One of Enders-Stevens' biggest challenges will continue to be the fact-of-racing-life No. 1: It takes money to compete.
Elite Motorsports, owned by Richard Freeman, is not elite when it comes to what racing wags love to call "cubic dollars." Freeman comes from drag racing stock, and it's love of the sport and not building an empire that tugs at his ownership sleeves. He's a businessman but not a mega-businessman.
His budget for Elite is not on the same ledger line as some of the others. Cash was so short at Elite last year that the team had to withdraw from competition for the final two races of the popular Western Swing during the summer.
Despite the less-than-complete schedule, Enders-Stevens won six national events, going 45-16 in elimination rounds and winning a best-in-class six pole positions.
Enders-Stevens said "it appears" the team will have enough money to complete the full schedule this year. But, she quickly added, "We fight tooth and nail for sponsorship dollars, but we are certainly one of the least well-funded teams out there."
The team will get a boost from a leasing program in 2015 as it has lined up two customers for the Pro Stock engines that it builds in-house. This year, veteran Rodger Brogdon and Matt Hartford will be running Elite power.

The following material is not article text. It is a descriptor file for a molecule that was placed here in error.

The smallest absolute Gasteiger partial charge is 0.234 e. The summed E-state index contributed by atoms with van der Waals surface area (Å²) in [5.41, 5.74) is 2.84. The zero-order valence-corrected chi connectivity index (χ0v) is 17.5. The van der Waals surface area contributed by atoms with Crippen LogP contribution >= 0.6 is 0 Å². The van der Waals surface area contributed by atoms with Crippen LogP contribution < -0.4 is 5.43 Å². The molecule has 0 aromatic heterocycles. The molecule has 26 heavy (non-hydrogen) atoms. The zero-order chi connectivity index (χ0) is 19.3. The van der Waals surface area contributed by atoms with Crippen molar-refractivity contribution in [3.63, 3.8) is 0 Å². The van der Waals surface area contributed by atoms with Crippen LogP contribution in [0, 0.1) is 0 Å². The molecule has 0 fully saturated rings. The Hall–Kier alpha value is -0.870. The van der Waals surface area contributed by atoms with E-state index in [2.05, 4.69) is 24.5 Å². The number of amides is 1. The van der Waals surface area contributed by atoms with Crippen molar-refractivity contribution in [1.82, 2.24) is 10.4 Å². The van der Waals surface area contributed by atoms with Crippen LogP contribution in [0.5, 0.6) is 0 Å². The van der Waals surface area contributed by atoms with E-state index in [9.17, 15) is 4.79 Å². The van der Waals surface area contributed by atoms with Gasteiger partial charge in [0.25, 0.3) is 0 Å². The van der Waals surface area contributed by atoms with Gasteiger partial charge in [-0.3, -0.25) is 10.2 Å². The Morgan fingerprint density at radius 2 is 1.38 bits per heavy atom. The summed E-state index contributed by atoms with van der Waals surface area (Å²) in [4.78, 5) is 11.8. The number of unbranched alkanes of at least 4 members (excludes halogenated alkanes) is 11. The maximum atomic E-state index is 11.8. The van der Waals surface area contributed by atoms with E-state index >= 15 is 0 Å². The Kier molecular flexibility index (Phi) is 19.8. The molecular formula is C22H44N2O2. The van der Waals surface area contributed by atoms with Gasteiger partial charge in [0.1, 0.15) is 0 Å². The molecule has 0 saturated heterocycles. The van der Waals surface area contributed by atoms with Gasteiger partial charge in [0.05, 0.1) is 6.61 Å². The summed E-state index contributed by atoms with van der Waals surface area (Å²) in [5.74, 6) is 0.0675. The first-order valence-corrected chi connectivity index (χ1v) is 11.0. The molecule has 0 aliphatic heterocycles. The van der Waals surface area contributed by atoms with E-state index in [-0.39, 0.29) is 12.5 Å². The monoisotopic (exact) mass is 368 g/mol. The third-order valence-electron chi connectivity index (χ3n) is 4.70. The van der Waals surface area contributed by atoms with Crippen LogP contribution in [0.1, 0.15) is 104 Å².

More good news for Elite comes by way of the decision to run a second Camaro at least part of the time in 2015. Drew Skillman will pilot that Pro Stock car.
It's a big move upward, Enders-Stevens said.
"Any team you talk to, they always talk about the never-ending quest to get data,'' longtime ESPN drag racing reporter Gary Gerould said. "If they've got somebody they can bounce data off of, they can experiment. Some teams will take totally different approaches during qualifying, which setup is better, and to me, I don't see how it can hurt at all, and if anything, will be a huge plus."
Elite also has hired veteran crew chief Mark Ingersoll to serve as co-crew chief with Rick and Rickie Jones for the coming season.
Not changing will be the game plan.
"There are a lot of good things in the works," Enders-Stevens said. "It's still going to be an uphill battle. The competition is fierce, money is always an issue, but we'll stick together, work hard at it together, and I think the sky is the limit with the group of people we've got. I hope I get to talk to you next year at this time and we can talk about [the prospects of being a three-time champion] in 2016."
Gerould issued a warning: Be prepared for just that.
"I think there's no doubt that she's good enough to win another championship," he said. "I think her fellow competitors know if you're going to have a winning weekend, somewhere along the way, you're going to have to put Erica on the trailer."
And keep her from dead-lifting the big, black-and-gold trophy -- actual weight an even 50 pounds -- at Pomona in November. The world now knows she can do that with ease.